Guitarist Rob Luft originally played classical violin from a young age, but around the time he was 6 years old his step-father, a guitarist, moved in. “He brought loads of records like Hugh Masekela and Brotherhood of Breath. So I listened to a lot of township grooves and Loose Tubes records and played lots of guitar. My step-father was a good friend of Chris Batchelor and John Parricelli, and he used to go and watch Dudu Pukwana, Chris McGregor and Brotherhood of Breath and all of the South African township jazz that was happening in London in the late 1980s.”
Listening was always a part of Luft’s growing up and was something that contributed a great deal to his learning. “The other vinyl in the house was Birds of Fire by Mahavishnu Orchestra with John McLaughlin and Billy Cobham. There were also lots of British fusion guitarists like McLaughlin, and Allan Holdsworth. The people associated with McLaughlin, like Paco de Lucía and Al Di Meola were my first port of call, but after that I basically got into loads of more typical jazz guitar players like Grant Green, Kenny Burrell. Then it spiralled into the more modern characters, especially the British ones: Mike Walker, Derek Bailey and John Russell the free guitarist. There were many British jazz guitar players who were around on the scene that I could go and watch, such as Phil Robson and John Parricelli. That was how I learnt.”
After joining the National Youth Jazz Orchestra from the age of 15, Rob went on to study on the Royal Academy jazz course. Whilst there he received a number of awards, including the Peter Whittingham award for his ensemble playing in Patchwork Jazz Orchestra and the unique ensemble Big Bad Wolf. He also won the second prize in the Montreux Jazz Guitar Competition and was awarded the 2016 Kenny Wheeler Jazz Prize which resulted in him releasing his debut album, Riser, on the Edition label last year.
Speaking about his album, he is clear about the influences. “It’s a summation of everything that I’ve been working on for the last four or five years, with the township side of my influences: Hugh Masekela, Abdullah Ibrahim, Louis Moholo, and that kind of world, which I was really heavily into and I was also playing a lot with people like Adam Glasser, Gareth Lockrane and Eddie Parker. I was also lucky enough to play with Loose Tubes; we did six nights at Ronnie’s a couple of years ago. All of these influences from the South African and the young highlife guitar influence pervades all of their music. It was a big influence on my own writing. A lot of the pieces on the album are really heavily influenced by township jazz and by Soukous and Congolese Rhumba. There’s a lot of that influence. I just tried to bring it back into jazz.”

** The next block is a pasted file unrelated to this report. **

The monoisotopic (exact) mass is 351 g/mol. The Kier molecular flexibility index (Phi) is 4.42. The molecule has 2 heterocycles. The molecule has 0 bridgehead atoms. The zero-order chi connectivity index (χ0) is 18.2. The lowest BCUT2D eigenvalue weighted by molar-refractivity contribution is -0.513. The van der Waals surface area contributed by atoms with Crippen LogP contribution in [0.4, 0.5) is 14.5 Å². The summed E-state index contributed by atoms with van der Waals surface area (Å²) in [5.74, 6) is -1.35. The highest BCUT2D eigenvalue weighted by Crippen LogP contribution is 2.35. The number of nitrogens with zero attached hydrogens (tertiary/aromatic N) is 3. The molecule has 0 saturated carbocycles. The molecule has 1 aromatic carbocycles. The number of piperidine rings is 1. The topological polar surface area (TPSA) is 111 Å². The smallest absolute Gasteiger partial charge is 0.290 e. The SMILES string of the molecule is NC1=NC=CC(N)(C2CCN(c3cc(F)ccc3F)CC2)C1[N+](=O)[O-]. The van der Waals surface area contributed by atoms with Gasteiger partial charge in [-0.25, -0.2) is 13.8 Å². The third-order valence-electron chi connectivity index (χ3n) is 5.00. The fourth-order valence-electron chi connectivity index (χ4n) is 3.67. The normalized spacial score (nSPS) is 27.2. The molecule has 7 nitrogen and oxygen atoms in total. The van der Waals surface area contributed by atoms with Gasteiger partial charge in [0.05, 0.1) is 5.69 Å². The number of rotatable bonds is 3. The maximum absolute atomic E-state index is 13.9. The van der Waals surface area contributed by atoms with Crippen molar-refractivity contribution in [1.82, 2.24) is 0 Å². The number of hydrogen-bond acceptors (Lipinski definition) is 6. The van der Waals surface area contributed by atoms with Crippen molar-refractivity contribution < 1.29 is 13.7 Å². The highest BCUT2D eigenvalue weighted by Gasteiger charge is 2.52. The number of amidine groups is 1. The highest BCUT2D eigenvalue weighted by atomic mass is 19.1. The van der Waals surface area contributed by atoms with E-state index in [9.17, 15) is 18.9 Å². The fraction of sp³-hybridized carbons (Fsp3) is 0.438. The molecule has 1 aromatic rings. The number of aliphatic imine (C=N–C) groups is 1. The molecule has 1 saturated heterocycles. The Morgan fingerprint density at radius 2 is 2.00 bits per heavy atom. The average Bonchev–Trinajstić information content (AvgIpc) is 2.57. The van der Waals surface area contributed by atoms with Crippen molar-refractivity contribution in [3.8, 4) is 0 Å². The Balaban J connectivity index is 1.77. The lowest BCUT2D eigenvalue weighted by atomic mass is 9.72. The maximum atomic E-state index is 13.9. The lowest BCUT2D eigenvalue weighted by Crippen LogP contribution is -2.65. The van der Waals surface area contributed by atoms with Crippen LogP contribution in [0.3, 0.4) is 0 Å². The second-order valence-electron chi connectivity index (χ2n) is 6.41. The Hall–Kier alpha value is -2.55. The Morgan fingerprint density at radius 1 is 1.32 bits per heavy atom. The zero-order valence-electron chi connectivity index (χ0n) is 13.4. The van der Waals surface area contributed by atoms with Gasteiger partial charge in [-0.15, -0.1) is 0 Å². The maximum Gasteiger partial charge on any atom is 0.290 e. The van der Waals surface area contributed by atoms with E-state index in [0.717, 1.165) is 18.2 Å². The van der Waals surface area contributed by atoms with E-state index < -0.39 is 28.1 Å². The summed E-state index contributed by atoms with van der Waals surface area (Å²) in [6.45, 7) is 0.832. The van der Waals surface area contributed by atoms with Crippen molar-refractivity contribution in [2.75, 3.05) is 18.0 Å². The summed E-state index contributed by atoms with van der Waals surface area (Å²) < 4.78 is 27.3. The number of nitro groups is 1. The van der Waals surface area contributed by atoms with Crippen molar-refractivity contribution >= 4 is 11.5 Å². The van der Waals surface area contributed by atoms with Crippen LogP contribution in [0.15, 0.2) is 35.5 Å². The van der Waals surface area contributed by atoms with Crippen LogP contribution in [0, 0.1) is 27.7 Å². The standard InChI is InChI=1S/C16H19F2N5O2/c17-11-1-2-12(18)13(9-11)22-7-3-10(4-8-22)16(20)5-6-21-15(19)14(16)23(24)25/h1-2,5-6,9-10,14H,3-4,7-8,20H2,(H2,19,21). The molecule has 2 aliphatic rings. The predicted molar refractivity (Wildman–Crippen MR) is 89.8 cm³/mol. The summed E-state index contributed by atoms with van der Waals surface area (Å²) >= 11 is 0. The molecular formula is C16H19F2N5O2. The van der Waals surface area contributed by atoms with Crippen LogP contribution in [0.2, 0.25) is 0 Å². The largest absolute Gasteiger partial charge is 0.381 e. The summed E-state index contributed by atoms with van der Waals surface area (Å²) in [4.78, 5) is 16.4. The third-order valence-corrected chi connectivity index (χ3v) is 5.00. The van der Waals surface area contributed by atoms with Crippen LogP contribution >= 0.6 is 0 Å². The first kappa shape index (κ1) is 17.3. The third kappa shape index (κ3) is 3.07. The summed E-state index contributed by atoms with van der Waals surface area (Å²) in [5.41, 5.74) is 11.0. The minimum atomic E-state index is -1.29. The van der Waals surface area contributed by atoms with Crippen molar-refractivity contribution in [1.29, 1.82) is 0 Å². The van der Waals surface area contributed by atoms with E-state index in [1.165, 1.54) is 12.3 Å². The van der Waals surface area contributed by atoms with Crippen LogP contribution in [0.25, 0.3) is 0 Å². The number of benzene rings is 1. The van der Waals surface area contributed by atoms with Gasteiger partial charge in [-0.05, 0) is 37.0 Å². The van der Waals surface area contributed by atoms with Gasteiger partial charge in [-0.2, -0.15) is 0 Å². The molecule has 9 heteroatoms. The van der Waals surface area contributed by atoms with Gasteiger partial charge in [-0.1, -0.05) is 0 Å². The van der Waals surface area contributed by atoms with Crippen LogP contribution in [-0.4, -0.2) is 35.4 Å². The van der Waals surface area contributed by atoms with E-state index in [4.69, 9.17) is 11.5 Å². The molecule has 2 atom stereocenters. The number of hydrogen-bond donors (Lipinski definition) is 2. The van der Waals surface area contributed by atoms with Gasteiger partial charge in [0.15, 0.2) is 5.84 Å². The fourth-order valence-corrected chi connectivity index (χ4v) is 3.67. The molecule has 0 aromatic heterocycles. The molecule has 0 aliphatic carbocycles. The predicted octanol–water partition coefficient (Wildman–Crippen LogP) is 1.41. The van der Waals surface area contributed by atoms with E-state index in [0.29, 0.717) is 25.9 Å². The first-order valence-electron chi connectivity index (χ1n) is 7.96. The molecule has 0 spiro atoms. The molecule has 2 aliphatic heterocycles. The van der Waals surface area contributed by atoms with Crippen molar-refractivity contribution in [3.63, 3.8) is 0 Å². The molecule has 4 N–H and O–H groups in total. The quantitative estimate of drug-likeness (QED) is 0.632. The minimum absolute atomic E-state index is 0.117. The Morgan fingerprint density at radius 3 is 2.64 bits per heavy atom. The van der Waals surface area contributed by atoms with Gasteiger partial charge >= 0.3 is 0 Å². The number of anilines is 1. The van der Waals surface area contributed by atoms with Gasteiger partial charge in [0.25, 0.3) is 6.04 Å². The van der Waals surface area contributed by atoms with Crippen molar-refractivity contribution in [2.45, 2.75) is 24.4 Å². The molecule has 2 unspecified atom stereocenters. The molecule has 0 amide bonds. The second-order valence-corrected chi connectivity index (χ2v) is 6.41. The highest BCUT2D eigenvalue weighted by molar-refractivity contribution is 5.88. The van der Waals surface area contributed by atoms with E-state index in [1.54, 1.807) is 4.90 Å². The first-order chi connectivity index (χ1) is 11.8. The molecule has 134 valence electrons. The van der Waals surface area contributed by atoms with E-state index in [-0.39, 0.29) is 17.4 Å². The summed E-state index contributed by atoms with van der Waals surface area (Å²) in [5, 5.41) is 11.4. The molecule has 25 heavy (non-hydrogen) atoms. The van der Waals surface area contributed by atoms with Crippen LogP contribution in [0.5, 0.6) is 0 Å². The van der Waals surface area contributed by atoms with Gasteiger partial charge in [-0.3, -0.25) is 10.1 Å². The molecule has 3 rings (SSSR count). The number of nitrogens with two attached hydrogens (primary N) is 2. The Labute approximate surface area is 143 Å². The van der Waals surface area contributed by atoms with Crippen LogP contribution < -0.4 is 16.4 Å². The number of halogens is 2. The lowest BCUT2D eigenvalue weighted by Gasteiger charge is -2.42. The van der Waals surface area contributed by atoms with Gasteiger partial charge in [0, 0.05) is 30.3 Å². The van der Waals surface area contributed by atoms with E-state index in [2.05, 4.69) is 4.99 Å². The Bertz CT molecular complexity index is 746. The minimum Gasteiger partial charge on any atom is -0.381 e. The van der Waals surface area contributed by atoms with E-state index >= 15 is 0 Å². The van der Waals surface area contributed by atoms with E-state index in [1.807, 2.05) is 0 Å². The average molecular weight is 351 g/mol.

Luft spent a lot of time with his trio listening and studying Congolese music and attending a jam session in London where the Congolese style of soukous was played. “We’d be the only British guys in the bar. To begin with it was so unwelcoming. They were Cameroonian and Congolese guys. When we got up to play they’d start playing La Bamba or something because they knew that was the only thing that we’d be able to play. Eventually, we got more into the nitty gritty of that music and they started to trust us a bit more. We used to play for hours, actually.”
“I decided to just make the album using this really heavy African influence. We recorded it down at Real World studio, which is famously associated with lots of world music as well, and I got this ‘world-jazz’ flavour going through the whole thing. I think that as a result it’s made it a little bit more directly accessible, groovy.”
I spoke to Luft at the beginning of his UK tour, something that he’s clearly excited about. “We had our first gig the other day in Oxford and we’re playing Sheffield this week. It’s really fun to take the music on the road because I’m so used to touring as a side-person with Eddie, Django or Byron Wallen, people that I’ve been touring with a few times. It’s very fun to take my own music out to play with the likes of Corrie Dick, Joe Webb and all the guys in the band who are so fantastic. They’re such busy musicians in their own right it’s actually a bit of a pleasure and a bit of a privilege to be able to take them out and play my own music. I feel like a child in a sweet shop.”
If Luft is enthused at the thought of the tour, then he’s even more ebullient at the mention of his future plans. “I’m planning to record a second album for Edition. Dave Stapleton at Edition is really pushing me to do that. I think I’m going to make another album with this band and we’re going to play loads of new material that I’m working on. I’ve written about half of it so far so by the time we’ll be in Brighton we’ll probably be playing a good deal of new music, as well as some stuff from the record.”
Rob Luft performs at The Verdict in Brighton on Friday 20th April as part of New Generation Jazz.
Rob Luft spoke to SJM editor Charlie Anderson.
Rob Luft’s debut album, Riser, is out now on Edition.